The keys to helping students in poverty thrive
Role models, rich experiences, and social skills
WITH POVERTY ON THE RISE in many communities across the state, and with a noticeable uptick in youth violence this summer in Worcester and the Boston area, many of our youth face an uphill battle to fulfill their potential. The data clearly shows that youth from under-resourced, low-income communities, statistically achieve far less education and earning capacity than their more affluent peers. This gap results not only from the effects of poverty, race, family stress, and neighborhood crime but the lack of adequate resources and learning opportunities both inside and outside of the classroom. To thrive, these students and their families need a support system that can help foster the skills needed to succeed in school and in life. The following are a few ideas on how we as a community can support under-resourced students throughout the school year.
Positive Role Models — Children spend far less time in the classroom each year than they do at home and out of school. Teachers partner with parents to ensure that children get to school on time, that homework is completed, and that studying and reading are a priority. Unfortunately, many parents in poverty struggle just to provide the basics for living, let alone the basics for academic success. By providing under-resourced families with strong and enduring, one-to-one relationships with caring, responsible adult mentors for their children, we have the opportunity to change these children’s lives for the better, forever. Having the support of someone who believes in them, listens to them, and models positive behaviors, children begin to make better choices, changing the course of their future.
Our research has proven that formal mentoring programs like Big Brothers Big Sisters have a powerful and positive impact on the children we serve including improved attitudes toward school, improved relationships with peers and family, and lower likelihood of skipping school and initiating drug and alcohol use. By adding stability and consistency to a child’s life, particularly in the form of an adult mentor, children have a greater sense of pride and responsibility. Knowing that someone cares, supports, and wants the best for them adds a level of motivation as they now are held accountable for their actions. Due in large part to these ripple effects, the presence of a positive role model in a child’s life has a lasting, life changing, impact.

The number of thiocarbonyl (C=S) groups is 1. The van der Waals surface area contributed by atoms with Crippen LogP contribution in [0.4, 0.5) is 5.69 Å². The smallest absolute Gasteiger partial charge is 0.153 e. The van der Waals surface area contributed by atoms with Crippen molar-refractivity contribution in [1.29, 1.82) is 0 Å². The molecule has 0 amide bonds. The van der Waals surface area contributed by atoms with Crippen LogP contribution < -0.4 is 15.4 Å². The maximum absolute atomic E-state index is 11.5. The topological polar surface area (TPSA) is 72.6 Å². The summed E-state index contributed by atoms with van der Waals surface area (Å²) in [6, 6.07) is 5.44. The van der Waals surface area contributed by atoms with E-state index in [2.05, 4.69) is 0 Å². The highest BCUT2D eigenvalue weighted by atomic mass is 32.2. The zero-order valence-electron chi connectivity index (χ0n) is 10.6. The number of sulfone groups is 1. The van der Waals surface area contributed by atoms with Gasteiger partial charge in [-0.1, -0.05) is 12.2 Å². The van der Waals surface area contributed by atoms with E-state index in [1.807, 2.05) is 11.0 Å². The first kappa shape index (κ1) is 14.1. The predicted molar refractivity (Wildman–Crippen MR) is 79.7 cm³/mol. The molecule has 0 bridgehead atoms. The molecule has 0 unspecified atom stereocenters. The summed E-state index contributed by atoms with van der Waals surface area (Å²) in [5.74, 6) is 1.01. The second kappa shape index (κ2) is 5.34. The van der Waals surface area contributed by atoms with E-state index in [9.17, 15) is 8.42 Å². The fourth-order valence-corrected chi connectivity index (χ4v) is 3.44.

Many youth are also confined to their neighborhoods, or within the walls of their apartment, due to violence or a lack of monetary resources. Exposing youth to new people, places, and life experiences helps develop their character while encouraging a love of learning and exploration. While books and enrichment experiences alone won’t close the gap, they are simple, effective, and inexpensive ways we as a community can open up the world for a child and instill a love of learning, helping children see the connection between academic success and future success.
Social Skills Development — Study after study has shown that success in school and in life is not just about cognitive development. Children need to develop critical social and emotional skills, sometimes called “noncognitive skills” or “21st century skills.” Research shows that “one of the most powerful and cost-effective interventions is to help children develop core social and emotional strengths like self-management, self-awareness, and social awareness — strengths that are necessary for students to fully benefit from their education, and succeed in many other areas of life.” In fact, recent research has shown that children who scored high on social skills were four times as likely to graduate from college as those who scored low and that social skills are a predictor of many other factors including likelihood of stable employment and getting arrested.
Schools have recognized the importance of developing students’ social and emotional skills, yet developing these skills often takes a backseat to academic testing and curriculum standards. We know that children develop social and emotional skills through role models, guidance from adults, and by building trusting relationships with consistent, caring adults. We must continue to advocate for the importance of programs like Big Brothers Big Sisters that develop social and emotional skills in children and allowing schools and teachers to integrate activities into the classroom that will strengthen children’s academic prospects through greater responsibility, self-esteem, determination, and leadership.Positive role models, educational resources and experiences, and social-skill development are vital building blocks to academic and life success. The cost to deliver these resources is very modest, but it does require engagement throughout every sector to ensure every child has the possibility of a different future. We already know the cost to society when any child doesn’t get that chance.
Wendy Foster is the president and CEO of Big Brothers Big Sisters of Massachusetts Bay.